Our plan for an ice cream shop might need to wait a bit. We definitely don't have the capital for start-up. The loan we got was a little less than we thought (because we hadn't factored in the paying of the property taxes) and now Paul's medical bills will be more than we counted on. So. That's a disappointment. A little one. More that I'm worried about disappointing Jim (the landowner), because he really liked the idea. And I also want to start making money over there as soon as possible. I hope the rents coming in from the house will be substantial enough to cushion us. Our budget will be super tight for the next three years. Or more. 

Lots to think of.

In the coming days, I will most likely be posting my New Years Resolutions. Despite the controversy of them. :) I can call them something different if you want. I just like to write down my goals. It makes them more real and ordered for me. If they just float around in my head, I don't focus on them and they don't get addressed.

What is your process for setting goals? Or. As my husband says, Commitments. He doesn't set goals. He makes commitments. I like both. You?

Monday, December 27, 2010

Contract Woes

These are completed photos of one of the villas over at the Village. The details are beautiful. I can't wait to get our own construction going. We are still finalizing the contract, even today. I'm getting stressed.

Finally. We get the construction loan after having to jump through massive hoops. Finally. We get the contracts from the landowner in hand to sign and send back. Finally. We get word to our Costa Rican lawyer that we can start on the corporation process. (In Costa Rica it is customary to have a separate corporation to own all your assets. Safer that way. Plus, if we have a corporation owning our land, we are a Costa Rican entity owning the land. Much better.)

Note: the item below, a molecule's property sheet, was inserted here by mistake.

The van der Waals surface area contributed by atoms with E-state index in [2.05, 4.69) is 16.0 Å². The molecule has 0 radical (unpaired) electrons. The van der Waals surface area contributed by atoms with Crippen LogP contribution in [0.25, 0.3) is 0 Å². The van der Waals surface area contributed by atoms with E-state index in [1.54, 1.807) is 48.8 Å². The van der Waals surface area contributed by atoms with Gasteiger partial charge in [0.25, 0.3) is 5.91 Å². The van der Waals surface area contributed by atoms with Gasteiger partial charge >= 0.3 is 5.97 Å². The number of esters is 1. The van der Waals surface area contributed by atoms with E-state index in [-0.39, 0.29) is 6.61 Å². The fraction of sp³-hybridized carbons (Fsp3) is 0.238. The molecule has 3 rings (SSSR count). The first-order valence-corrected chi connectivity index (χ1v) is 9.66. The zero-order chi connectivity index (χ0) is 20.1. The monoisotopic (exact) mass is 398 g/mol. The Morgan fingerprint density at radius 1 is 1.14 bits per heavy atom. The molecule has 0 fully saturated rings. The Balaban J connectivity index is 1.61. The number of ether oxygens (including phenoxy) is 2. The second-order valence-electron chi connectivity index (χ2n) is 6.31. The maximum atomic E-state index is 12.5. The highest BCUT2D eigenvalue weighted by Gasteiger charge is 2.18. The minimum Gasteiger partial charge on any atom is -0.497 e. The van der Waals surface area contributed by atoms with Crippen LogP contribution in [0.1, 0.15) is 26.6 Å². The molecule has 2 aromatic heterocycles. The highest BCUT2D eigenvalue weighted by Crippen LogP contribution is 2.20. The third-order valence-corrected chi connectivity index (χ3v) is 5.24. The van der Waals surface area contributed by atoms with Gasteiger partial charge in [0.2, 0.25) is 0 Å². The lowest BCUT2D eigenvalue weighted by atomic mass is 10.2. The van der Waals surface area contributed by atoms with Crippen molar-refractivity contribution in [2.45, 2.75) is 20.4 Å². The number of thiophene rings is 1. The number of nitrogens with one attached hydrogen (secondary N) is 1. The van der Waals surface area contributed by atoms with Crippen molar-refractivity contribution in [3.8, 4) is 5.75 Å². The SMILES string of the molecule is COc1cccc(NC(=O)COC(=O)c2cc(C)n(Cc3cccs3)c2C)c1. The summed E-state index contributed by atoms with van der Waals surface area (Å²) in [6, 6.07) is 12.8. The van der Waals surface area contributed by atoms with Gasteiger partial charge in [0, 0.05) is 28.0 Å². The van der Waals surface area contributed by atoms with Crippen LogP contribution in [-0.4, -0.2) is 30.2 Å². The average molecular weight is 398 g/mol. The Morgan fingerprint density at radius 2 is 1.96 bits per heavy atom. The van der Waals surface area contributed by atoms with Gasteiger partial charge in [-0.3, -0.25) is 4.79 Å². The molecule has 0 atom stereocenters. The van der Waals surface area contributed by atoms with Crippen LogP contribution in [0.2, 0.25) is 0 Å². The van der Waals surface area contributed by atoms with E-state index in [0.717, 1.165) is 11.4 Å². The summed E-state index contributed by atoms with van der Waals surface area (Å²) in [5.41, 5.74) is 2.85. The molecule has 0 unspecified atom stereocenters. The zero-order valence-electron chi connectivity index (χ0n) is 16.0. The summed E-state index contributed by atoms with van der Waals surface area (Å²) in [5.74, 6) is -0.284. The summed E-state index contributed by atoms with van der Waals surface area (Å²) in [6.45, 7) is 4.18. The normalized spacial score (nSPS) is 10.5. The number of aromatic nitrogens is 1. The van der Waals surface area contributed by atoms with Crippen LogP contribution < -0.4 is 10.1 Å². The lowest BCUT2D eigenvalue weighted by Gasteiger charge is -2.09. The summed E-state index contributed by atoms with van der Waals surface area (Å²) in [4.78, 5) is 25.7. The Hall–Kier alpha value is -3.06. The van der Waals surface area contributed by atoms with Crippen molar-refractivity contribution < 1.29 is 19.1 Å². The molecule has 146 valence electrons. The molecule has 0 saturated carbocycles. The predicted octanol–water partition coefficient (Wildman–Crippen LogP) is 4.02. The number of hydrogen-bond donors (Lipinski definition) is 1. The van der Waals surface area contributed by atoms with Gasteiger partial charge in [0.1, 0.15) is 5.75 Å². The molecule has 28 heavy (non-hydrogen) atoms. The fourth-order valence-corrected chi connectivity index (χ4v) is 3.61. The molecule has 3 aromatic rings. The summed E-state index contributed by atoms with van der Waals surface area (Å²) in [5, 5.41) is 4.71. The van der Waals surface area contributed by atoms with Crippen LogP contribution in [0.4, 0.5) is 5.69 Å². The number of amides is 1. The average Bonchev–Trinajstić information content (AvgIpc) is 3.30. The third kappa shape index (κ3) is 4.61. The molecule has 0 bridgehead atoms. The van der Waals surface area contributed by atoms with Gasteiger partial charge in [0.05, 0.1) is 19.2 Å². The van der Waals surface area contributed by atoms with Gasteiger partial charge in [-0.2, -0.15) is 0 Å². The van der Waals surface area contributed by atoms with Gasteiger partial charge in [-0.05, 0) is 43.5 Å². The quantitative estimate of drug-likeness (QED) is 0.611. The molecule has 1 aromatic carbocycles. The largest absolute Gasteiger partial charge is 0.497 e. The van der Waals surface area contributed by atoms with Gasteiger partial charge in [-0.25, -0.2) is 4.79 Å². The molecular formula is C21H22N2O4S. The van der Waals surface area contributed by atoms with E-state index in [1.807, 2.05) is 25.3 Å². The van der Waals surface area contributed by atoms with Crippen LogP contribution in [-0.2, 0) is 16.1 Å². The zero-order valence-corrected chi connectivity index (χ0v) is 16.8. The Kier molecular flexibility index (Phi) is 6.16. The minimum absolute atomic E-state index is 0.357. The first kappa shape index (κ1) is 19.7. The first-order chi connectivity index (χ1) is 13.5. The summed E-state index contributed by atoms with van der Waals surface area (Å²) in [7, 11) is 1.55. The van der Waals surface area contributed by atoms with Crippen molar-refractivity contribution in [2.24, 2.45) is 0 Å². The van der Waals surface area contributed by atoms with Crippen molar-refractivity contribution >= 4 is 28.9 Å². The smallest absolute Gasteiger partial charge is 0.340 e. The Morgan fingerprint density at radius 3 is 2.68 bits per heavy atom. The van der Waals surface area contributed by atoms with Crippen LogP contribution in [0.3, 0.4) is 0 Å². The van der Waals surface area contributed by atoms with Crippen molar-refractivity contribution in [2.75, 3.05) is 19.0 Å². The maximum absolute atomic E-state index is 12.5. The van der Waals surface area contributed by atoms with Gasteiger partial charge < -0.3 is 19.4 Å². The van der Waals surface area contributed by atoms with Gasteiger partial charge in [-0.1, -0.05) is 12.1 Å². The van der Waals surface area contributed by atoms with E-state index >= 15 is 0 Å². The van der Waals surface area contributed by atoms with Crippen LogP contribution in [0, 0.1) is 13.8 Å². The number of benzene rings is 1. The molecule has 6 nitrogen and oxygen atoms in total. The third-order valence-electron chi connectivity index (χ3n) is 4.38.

BUT NOW. Now I'm worried. There seems to be some .... mis-remembering on the part of the landowner regarding the agreed upon price. The original price of the lot was USD$110,000.00. While Paul and I were in Costa Rica, we negotiated down to USD$103,500.00. We put a USD$5000.00 deposit down already. So that leaves us with a balance of USD$98,500.00. NOW, the revised contract emailed to us is saying that we still owe $103,500.00, even after our deposit. *Sigh.*

We've forwarded him our email negotiations from back in October to remind him. But he's in meetings all day with clients, so we won't hear back from him until tonight. What if he doesn't like our changes? What if he says he won't accept anything less than $110K? What if the deal falls through and we won't get to go to Costa Rica after all?

My dream job. Jobs. My tropical paradise. My ex-pat life. :(

So, I'll worry all day now. Drat.

I woke up this morning thinking of the next chapter in my book and how I would start it. But now. I can't get this contract business out of my mind. So I didn't write this morning.

And now I have to go to the bank and deposit the loan check. Then open up a line of credit on our rental property in Albany so that we can pay the landowner his money for the lot. Theoretically, we will close on January 31st and have title to the land free and clear.

I also have yoga class today. Maybe I'll stop thinking and worrying then. Thank goddess for yoga. :)

Then my writing critique group. BUT. I didn't get any new writing done.
But. I DID print out my first two chapters of my memoir and edit them. I could bring that. The group's heard it so many times already, but I'm going to be entering it into a contest so I want it in tip top shape.

That will have to do for today.

Also, in job related news: I dropped off a resume at The Supreme Bean on Willamette and 29th. Maybe I'll get lucky. :) I've always thought being a barista would be fun.